Three Fingers Survey

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Three Fingers survey

Bell canopy in Three Fingers

Location High Guads
Author William Tucker
Date June 2-3, 2012

On June 2-3, 2012, I had the opportunity to join a small team of cavers surveying in Three Fingers.

I arrived at the campsite at about midnight after an extremely rugged 4-wheel drive road to find two vehicles and tents with the occupants fast asleep. I found the main parking area empty and promptly occupied it leaving enough room for another vehicle should the space be needed. Since the campsite is quite exposed and the wind is known to blow, I chose to sleep in the car.

The next morning, we gathered for instructions, waivers and permits. The participants for this trip included: Andrea Croskrey, Mark Bulman, Pati Spellman, Vickie Siegel, Bill Stone and me, William Tucker. We divided into two teams on day 1 with Bill, Vickie and Mark on team 1 and Andrea, Pati and I on team 2.

The drive to Three Fingers is one of the most difficult 4-wheel drive roads in the Guads and the hike from the camping area to the cave is very steep. The drop in the cave is moderate in length and involves a couple of rebelays with significant exposure. Once in the cave, large portions are under large breakdown boulders and involve significant climbing and crawling.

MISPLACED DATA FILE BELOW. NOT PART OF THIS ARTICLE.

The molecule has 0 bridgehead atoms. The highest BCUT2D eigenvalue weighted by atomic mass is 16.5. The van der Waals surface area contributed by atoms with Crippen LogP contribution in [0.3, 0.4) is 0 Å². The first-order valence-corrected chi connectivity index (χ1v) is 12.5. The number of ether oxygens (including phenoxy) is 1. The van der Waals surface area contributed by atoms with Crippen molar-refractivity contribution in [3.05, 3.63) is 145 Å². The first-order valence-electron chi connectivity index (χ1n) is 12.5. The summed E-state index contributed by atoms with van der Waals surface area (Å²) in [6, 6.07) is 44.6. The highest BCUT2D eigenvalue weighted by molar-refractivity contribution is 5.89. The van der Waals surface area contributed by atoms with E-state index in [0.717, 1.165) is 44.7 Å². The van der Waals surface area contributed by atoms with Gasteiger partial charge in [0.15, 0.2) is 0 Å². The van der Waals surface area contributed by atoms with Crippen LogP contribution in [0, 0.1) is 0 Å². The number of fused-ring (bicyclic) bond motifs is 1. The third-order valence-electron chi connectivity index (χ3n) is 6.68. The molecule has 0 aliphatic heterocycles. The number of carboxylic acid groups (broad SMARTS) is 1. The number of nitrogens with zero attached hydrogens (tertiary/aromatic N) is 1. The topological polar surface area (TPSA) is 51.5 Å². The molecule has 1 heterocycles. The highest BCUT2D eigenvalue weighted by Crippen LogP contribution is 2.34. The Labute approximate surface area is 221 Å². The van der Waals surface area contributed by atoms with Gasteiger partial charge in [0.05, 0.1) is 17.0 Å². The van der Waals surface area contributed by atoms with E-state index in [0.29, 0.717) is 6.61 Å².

Both teams worked in the breakdown checking leads. The leads we followed were tight and awkward as breakdown leads usually are. Pati was on lead and is significantly smaller than all of us and she was able to push some tight stuff forcing me to do my best to follow. I did instruments and inventory while Andrea sketched.

At 8 PM, we called it a day and began the arduous journey back to camp. I arrived last to the campsite several minutes behind the others. I was exhausted and chose to go straight to bed with no supper. The next morning, I found out that the others had done the same.

On day two, we did it all again. This time, I was assigned to inventory with Bill and Vickie in a flowstone area in the main room. I set a few stations using aqua sox; but mostly, I did inventory and waited while Bill sketched the massive, highly decorated room. At 3 PM (mountain), Mark and then I started up the ropes. When I got back to camp, I was doubly exhausted and threw everything into the car for the drive back home. I arrived back home at almost 1 AM (central). That comes out to about: 1 hour of rope work; 1 hour of hiking; 1 hour of 4-wheel drive road; 1 hour of 2-wheel drive road; 1 lost hour due to the time change; and 4 hours of highway.

It was a great privilege to be able to cave with these fine cavers and though thoroughly tested, I enjoyed it very much.